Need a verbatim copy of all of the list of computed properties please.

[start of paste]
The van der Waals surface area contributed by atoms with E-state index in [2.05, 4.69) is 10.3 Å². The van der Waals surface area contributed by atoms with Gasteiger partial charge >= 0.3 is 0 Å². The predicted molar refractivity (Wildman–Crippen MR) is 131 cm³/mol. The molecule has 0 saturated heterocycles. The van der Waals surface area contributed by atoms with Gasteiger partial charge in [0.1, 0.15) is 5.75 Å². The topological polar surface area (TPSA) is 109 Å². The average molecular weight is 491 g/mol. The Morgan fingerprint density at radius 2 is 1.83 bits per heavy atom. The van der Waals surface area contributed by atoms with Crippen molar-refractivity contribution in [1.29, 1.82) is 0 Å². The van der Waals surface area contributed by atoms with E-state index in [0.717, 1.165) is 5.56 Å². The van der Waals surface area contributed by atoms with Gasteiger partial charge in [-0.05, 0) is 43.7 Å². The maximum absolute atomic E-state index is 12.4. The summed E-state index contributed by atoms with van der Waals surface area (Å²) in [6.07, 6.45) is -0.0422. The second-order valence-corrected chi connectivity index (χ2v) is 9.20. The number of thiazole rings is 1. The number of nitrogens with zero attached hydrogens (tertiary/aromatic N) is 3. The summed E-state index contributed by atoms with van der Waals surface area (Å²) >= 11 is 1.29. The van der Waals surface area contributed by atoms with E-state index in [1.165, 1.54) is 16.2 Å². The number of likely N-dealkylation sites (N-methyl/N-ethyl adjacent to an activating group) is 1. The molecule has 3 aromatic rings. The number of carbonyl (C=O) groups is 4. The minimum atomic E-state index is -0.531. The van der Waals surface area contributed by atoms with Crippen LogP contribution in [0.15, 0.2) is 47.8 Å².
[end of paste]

The van der Waals surface area contributed by atoms with E-state index in [2.05, 4.69) is 10.3 Å². The van der Waals surface area contributed by atoms with Gasteiger partial charge >= 0.3 is 0 Å². The predicted molar refractivity (Wildman–Crippen MR) is 131 cm³/mol. The molecule has 0 saturated heterocycles. The van der Waals surface area contributed by atoms with Gasteiger partial charge in [0.1, 0.15) is 5.75 Å². The topological polar surface area (TPSA) is 109 Å². The average molecular weight is 491 g/mol. The Morgan fingerprint density at radius 2 is 1.83 bits per heavy atom. The van der Waals surface area contributed by atoms with Crippen molar-refractivity contribution in [1.29, 1.82) is 0 Å². The van der Waals surface area contributed by atoms with E-state index in [0.717, 1.165) is 5.56 Å². The van der Waals surface area contributed by atoms with Gasteiger partial charge in [-0.05, 0) is 43.7 Å². The maximum absolute atomic E-state index is 12.4. The summed E-state index contributed by atoms with van der Waals surface area (Å²) in [6.07, 6.45) is -0.0422. The second-order valence-corrected chi connectivity index (χ2v) is 9.20. The number of thiazole rings is 1. The number of nitrogens with zero attached hydrogens (tertiary/aromatic N) is 3. The summed E-state index contributed by atoms with van der Waals surface area (Å²) >= 11 is 1.29. The van der Waals surface area contributed by atoms with E-state index in [1.165, 1.54) is 16.2 Å². The number of likely N-dealkylation sites (N-methyl/N-ethyl adjacent to an activating group) is 1. The molecule has 3 aromatic rings. The number of carbonyl (C=O) groups is 4. The minimum atomic E-state index is -0.531. The van der Waals surface area contributed by atoms with Crippen LogP contribution in [0.15, 0.2) is 47.8 Å².